Perhaps Introductions are Necessary?

I decided to start a little “blog” of my own, after reading the overly dramatic crud my buddy Micah posts at cry_me_a_river.blogspot.com. Although my life isn’t nearly so interesting as his (or those of his friends), I would still like to chronicle what goes on in the day-to-day life of a nerd, namely yours truly.

I suppose I should first lay out who my friends/acquaintances are, and their relationships to me. Not at all an easy task, given that I am not a very social person and find myself easily capable of spending weeks with no contact with anyone, alone with my books, thoughts, music, and computer. And yet there are still a few folks I don’t mind talking to, and even consider friends.

Michael: Probably my closest bud at this time; I can’t really talk to him, but I can chat with him about website-related stuff, a major past-time of mine and his.
Jenny: Michael’s girlfriend; she smart and popular, a rare mix at Harding H.S. Anything I tell Michael goes straight through one ear and into hers, and vice versa. I would never express an opinion about one to the other at this point–I learned my lesson when I called Jenny “squeaky”.
Micah: A gay buddy of mine that used to attend Harding; Il est mon ami jumeau (twin friend). He’s overly dramatic, annoying as hell about 66% of the time, and highly entertaining. He’s into musical theater at Northwest now.
Eddie: A former boyfriend turned almost-confidant; I still don’t know if he’s bi or straight, and I can’t bring myself to care too much. We spend little time together, which is good, because it makes what time we do spend together better in that we don’t fight (too much) and I don’t get to see all the little things I dislike about him. I would consider him a friend.
David: A disturbed boy from (multiple) disturbed homes. I place him here because he’s a good acquaintance that makes me laugh (at length) and I amy end up talking about him at some point.
M. K.: M.K.’s just a shortened nickname, as what I call him is his mother’s last name, and it’s not nice to post that sort of stuff on the Internet, ya know. He’s a superficially arrogant, not-so-bad-looking dude that I used to consider a friend, until I realized that I can barely stand to listen to him talk at all. It’s “all M.K., all the time” with him, and I find myself with less and less to say to him.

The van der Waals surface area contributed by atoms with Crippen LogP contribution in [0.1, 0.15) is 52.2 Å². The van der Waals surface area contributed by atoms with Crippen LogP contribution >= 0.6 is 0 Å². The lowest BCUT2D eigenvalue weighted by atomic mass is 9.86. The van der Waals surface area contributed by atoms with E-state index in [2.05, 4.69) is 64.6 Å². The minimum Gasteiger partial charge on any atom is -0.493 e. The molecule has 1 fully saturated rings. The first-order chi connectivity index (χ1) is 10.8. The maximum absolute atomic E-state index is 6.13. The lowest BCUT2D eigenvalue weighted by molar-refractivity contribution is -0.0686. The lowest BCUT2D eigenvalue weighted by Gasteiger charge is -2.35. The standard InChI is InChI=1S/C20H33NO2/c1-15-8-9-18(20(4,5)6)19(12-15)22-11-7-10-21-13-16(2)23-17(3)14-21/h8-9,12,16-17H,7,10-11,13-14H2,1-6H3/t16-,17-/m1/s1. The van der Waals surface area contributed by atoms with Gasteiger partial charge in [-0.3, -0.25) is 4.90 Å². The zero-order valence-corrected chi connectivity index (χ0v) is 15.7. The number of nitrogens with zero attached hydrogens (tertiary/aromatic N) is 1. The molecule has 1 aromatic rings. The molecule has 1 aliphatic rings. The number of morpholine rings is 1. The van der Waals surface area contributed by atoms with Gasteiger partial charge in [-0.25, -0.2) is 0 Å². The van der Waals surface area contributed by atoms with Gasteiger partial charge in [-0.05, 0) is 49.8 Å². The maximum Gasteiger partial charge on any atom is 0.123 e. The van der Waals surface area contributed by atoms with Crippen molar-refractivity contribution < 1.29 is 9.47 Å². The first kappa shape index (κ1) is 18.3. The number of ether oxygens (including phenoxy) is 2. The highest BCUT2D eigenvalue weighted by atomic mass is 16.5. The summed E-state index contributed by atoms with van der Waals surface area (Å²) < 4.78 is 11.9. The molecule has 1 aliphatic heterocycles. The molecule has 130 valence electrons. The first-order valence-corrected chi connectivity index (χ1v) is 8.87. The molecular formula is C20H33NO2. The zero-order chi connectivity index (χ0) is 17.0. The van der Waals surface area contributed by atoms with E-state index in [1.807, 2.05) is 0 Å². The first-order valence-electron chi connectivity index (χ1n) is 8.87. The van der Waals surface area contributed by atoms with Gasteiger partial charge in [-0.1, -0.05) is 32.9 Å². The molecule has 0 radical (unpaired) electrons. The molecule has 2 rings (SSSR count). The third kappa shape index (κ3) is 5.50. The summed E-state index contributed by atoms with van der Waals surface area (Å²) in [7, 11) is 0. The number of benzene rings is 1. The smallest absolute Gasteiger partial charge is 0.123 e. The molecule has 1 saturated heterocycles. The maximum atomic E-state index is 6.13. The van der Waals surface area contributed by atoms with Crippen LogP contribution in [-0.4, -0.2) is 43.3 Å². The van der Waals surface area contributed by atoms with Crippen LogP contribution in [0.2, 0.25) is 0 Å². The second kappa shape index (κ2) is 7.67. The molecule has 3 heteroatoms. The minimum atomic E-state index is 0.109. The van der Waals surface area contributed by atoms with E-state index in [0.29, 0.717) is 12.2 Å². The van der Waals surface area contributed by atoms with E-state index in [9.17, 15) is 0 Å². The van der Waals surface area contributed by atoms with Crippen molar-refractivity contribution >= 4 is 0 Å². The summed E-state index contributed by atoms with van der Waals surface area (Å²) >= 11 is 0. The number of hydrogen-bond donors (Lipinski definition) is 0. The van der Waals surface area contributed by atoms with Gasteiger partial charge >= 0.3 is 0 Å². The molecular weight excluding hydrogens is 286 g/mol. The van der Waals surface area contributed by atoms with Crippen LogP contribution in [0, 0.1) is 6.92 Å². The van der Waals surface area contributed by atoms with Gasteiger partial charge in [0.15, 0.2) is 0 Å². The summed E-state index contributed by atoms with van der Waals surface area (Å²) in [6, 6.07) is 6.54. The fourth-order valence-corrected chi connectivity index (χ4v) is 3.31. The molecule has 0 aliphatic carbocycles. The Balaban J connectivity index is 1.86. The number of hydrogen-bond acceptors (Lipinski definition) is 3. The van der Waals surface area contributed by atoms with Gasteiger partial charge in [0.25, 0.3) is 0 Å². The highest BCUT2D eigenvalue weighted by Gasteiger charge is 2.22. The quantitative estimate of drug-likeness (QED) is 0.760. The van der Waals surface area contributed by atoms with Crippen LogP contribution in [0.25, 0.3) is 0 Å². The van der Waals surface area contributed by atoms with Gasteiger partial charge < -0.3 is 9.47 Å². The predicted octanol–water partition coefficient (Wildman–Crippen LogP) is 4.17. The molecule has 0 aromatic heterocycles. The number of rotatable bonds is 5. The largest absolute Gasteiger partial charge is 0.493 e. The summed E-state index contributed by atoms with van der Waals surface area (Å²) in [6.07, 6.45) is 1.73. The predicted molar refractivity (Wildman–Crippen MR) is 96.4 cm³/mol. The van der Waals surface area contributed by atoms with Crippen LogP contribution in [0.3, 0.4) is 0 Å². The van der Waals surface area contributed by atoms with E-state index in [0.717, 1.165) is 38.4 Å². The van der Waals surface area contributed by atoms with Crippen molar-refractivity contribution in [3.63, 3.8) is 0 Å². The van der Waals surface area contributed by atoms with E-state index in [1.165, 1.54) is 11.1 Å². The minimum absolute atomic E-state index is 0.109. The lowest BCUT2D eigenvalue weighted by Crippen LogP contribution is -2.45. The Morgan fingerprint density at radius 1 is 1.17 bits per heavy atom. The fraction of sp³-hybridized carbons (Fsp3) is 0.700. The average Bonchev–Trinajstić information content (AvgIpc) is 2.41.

Dulin: My one buddy that doesn’t annoy me (I think). He’s been my friend since freshman year, and although we don’t have deep or even personal discussions, I can trust him to be my buddy through all sorts of weird stuff (like very public, annoying, and embarrassing boyfriends/girlfriends).
Nathan: A strange guitar-playing acquaintance; for a brief period of time, I almost considered him a friend, but then the night of revelations ended and I was faced with the familiar, curly-haired, arrogant, manic-depressive (IMO), offensive-as-hell guy I have always generally avoided or talked to in short spurts. Very short spurts.

I am a senior at Harding University High School in the International Baccalaureatte program and am interested in pursuing a career in either web design/development, coputer programming (in Java), or book editing (as in for a publisher like Baen Books). I spend lots of time reading, even more time working on my websites, and a fair amount of time reading USENET groups, that entity that not enough people know about anymore and that promotes discussions of topics about everything from religion to computer hardware to books, movies, and music.

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Lois McMaster Bujold’s “Labyrinth”

In this Vorkosigan short story, which follows Ethan of Athos chronologically, Miles takes charge again, heading to Jackson’s Whole for the dual purpose of meeting a new man in power there (Baron Fell) and acquiring a geneticist for a client of the Dendarii Mercs. Things rapidly fall apart, and Admiral Naismith must avoid falling into the wrong hands, killing an innocent woman, and torture by several parties.